But…I asked them if there was any way they could expedite it. They said yes! (In my experience, they always say yes if you just ask them to expedite it.)

What to Do If Your Credit Card Application Gets Rejected Or Is On Hold

#1 Always, always call the reconsideration line.

The Chase reconsideration line phone number is 1-888-270-2127.

When you call, say something like this:

Hello, I’m calling because I just applied for the [INSERT CARD NAME], and I [got a rejection/was told it would take 7 days for the decision to be made/whatever the screen told you]. I was wondering if there’s anything I could do to help speed the review process along/be reconsidered?”

If you move around a lot like I do, nine times out of ten, when you get the dreaded “your application is under review” screen instead of an instant approval, it’s because Chase needs to verify your address. Sometimes, they’ll ask you to send proof of your address (such as a utility bill), but other times, I’ve called and they verified my identity over the phone and approved me on the spot.

#2 Follow up if you haven’t heard back.

For my most recent card, the Chase Business Ink Unlimited, I had to fax documents over to verify my address. After I did this, I called them to confirm they received the documents. When I called, I found out I had been approved. So always follow up!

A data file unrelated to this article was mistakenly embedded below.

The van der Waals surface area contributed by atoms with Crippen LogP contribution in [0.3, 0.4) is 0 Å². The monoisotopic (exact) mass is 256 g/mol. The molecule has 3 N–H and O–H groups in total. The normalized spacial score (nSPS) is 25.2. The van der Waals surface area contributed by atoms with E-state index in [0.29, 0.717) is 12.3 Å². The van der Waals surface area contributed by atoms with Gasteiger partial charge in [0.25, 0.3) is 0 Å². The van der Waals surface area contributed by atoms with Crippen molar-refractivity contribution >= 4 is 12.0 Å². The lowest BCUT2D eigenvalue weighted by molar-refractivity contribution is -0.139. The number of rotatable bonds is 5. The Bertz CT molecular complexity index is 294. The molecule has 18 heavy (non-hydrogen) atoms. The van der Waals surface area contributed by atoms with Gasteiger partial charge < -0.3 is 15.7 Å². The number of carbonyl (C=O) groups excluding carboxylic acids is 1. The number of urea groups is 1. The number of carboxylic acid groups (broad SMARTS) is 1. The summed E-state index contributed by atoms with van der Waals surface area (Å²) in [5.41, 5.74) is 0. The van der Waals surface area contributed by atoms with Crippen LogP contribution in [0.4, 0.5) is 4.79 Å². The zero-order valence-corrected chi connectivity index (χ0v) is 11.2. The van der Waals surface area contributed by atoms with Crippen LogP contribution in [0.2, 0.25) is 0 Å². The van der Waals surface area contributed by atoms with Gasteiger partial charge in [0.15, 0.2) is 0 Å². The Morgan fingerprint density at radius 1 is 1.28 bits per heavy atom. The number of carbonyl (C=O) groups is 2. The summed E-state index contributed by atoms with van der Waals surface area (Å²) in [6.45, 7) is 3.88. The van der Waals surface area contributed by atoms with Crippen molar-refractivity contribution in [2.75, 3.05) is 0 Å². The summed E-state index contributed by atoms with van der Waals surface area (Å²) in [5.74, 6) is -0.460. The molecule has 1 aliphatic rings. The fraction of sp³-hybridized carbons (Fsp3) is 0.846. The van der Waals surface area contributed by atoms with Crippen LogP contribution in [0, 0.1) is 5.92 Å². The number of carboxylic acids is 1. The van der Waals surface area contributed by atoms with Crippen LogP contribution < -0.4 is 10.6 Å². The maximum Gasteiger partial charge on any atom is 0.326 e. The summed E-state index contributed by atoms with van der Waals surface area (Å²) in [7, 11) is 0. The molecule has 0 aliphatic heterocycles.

#3 Provide documents for verification.

Again, you might need to fax things over. I know, I know, who has a fax machine anymore?! Well, there’s an easy way around that! I use HelloFax to “fax” the documents over (it actually does send it to their fax machine). Plus, it’s free for five pages.

This is the fax number for Chase (business credit card department, I think. Check with them!): 201-328-3289.

#4 Always ask them to expedite it.

You’ll probably be super eager to get your card in the mail, so ask them to expedite it. I always ask Chase for this, and they always say yes.

I Hope This Helps! Use Those Credit Cards Responsibly

After writing out my credit card history, I realized I have way too many credit cards. Seriously, seven?! I might have to cancel a few soon since I don’t use them.

Also, a word of caution: Don’t fall into credit card debt. I know everyone says that, but it’s a serious stressor. I fell into credit card debt in 2017 and didn’t get out until the end of 2018. It’s torture, so please don’t use that credit card unless you have the cash to pay it off—and pay it off immediately! Even if it isn’t due yet. It’s a good habit to pay it off as soon as you charge.